HUNTSVILLE, Ala. -- The Environmental Protection Agency (EPA) announced Thursday it has approved new testing that should allow more accurate detection of PFAS chemicals in drinking water.
The same chemicals have been found at above EPA recommended levels in drinking water in Lawrence County, which gets its water from the Tennessee River, in recent years.
That led to a lawsuit filed by the West Morgan-East Lawrence Water Authority against 3M, which made the chemicals for products like Scotchgard for decades. The company and the authority settled the lawsuit for $35 million.
The perfluorinated chemicals WHNT News 19 has been reporting on for the past few years, PFOA and PFOS, aren't the only ones in that family of chemicals.
The new testing ability announced by the EPA is designed to detect other versions of the chemicals.
Several years ago, 3M stopped making PFOS and PFOA, but it does produce similar chemicals, with a shorter carbon chain.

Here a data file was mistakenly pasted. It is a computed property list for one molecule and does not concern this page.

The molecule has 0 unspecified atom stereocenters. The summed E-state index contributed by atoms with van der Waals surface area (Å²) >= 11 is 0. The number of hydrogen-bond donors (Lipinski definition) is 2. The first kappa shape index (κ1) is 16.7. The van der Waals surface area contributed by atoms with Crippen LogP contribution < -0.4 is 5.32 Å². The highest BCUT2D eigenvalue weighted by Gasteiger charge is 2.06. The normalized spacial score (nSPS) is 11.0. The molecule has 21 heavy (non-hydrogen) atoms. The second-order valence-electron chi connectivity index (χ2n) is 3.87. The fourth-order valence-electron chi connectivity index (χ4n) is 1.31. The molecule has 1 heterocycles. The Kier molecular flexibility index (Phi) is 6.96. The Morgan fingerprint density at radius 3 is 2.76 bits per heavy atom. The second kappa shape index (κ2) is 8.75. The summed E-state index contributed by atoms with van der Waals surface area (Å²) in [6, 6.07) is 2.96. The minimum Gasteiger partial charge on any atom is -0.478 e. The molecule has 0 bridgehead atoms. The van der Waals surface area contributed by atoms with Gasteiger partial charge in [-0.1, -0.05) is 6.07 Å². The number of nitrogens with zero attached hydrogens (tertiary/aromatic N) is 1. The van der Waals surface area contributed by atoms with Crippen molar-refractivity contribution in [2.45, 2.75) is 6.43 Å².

The concern around the chemicals is centered on the fact that PFAS chemicals, while very small, don't break down. So, even years later they're being detected in the Tennessee River and recently at old, closed landfills in Decatur. The chemicals have been linked to a variety of health problems.
The EPA said it is taking steps to address PFAS, including:
- developing a process for listing PFOS and PFOA as hazardous substances;
- making plans to propose nationwide PFAS drinking water monitoring;
- reviewing research to decide if certain PFAS belong on the Clean Water Act list.
At the same time, Congress last week had a chance to require PFAS testing for drinking water nationwide but pulled it out of a federal spending bill.
The EPA also said it's continuing to review information to determine the chemicals' toxicity, and, it's still reviewing treatment methods for removing PFAS from drinking water.